31 January 2019
I am writing with regard to your coverage of Alice Tai’s participation in the Middlesex Youth Championships.
Like hundreds of competitions up and down the country, the Middlesex Youth Championships are organised and delivered by committed volunteers who are passionate about giving swimmers the opportunity to compete. Without these volunteers, our sport, along with many others, could not continue.
The Championships included multi-classification events for Para-swimmers. Essentially this means that a Para-swimming champion can be established from across the range of different para-classifications. In order to do this, Para-swimmers swam in heats alongside able-bodied athletes. Alice did this and won in the Para-swimming backstroke events at 50m and 100m.
In doing this, Alice swam times that would have qualified her for the Open final. This is a separate event and on the day, the local event conditions were interpreted as meaning that Alice would not swim in the Open final as she had already competed in the Para-swimming category. We believe the officials were operating in good faith and there was no intent to offend the swimmer or to discriminate against her.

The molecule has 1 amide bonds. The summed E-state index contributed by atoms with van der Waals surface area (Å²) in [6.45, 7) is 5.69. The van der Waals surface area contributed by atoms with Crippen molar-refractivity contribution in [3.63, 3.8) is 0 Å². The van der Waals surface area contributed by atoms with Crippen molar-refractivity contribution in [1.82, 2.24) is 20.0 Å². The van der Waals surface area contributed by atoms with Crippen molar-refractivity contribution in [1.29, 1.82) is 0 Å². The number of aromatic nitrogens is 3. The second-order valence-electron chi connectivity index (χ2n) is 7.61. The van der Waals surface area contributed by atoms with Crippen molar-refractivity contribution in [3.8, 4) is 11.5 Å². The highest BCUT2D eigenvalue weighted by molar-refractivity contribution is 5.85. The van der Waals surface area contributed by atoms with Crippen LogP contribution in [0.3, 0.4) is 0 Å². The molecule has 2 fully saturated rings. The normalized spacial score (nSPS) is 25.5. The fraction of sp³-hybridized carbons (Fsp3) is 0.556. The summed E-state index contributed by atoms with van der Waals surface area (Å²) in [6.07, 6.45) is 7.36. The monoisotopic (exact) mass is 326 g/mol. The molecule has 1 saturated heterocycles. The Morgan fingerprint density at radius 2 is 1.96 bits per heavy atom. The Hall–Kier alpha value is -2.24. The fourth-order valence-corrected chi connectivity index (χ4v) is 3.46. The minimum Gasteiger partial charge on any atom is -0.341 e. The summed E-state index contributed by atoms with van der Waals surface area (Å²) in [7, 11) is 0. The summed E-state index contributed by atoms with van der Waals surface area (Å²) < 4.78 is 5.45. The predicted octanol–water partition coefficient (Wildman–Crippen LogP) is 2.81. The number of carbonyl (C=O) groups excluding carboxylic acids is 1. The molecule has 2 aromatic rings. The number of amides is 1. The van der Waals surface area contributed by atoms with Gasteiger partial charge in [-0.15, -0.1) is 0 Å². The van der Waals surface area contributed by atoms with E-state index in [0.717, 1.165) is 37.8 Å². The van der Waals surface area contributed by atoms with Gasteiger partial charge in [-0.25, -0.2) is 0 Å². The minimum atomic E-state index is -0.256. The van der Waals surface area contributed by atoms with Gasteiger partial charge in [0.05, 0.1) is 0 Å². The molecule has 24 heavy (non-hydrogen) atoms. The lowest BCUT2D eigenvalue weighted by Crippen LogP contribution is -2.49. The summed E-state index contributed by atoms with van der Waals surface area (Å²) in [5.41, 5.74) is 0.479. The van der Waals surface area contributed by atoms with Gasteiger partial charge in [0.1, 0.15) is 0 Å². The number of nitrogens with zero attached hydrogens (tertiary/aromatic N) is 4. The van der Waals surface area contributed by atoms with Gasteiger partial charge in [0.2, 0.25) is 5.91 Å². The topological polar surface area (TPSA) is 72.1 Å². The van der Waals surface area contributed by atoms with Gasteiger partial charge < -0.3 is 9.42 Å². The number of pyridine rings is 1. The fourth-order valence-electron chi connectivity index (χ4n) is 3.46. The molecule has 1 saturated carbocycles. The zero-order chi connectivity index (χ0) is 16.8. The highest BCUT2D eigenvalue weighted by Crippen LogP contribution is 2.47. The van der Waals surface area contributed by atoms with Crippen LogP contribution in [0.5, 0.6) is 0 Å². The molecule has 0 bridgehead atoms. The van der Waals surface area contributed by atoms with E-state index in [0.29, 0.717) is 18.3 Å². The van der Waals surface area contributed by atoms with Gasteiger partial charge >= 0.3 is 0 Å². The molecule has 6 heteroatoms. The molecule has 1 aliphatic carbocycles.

Swim England became aware of the situation on the first day of the event (Saturday) and on the same day we were in communication with both Alice and the event organisers. We advised the organisers that if the situation arose the next day in another event, any para-swimmer achieving a time to qualify for the able-bodied final should be included. We appreciated Alice acknowledging that we and Middlesex ASA wanted to address this issue in her tweet on Sunday.
This would appear to be an isolated incident as we know that Para-swimmers have swum in Open finals for a number of years. In order to ensure clarity however, we will be communicating with meet organisers to ensure that in future, it is clear that Para-swimmers can continue to swim in Open finals should they qualify.
We are continually seeking to improve and develop our sport and to ensure that it is inclusive and integrated. There are not a large number of other major sports in which able bodied and para-athletes compete side-by-side at the same time. Furthermore, we were proud to take a fully integrated Para-swimming and Swimming Team to the Commonwealth Games last year where we achieved multiple medals. We invest in a Para-swimming talent pathway and are proud to be one of the few national governing bodies to have achieved the advanced equality standard for sport.
I hope that this clarifies the situation and demonstrates our commitment to continuing to strive for an inclusive sport and a nation swimming.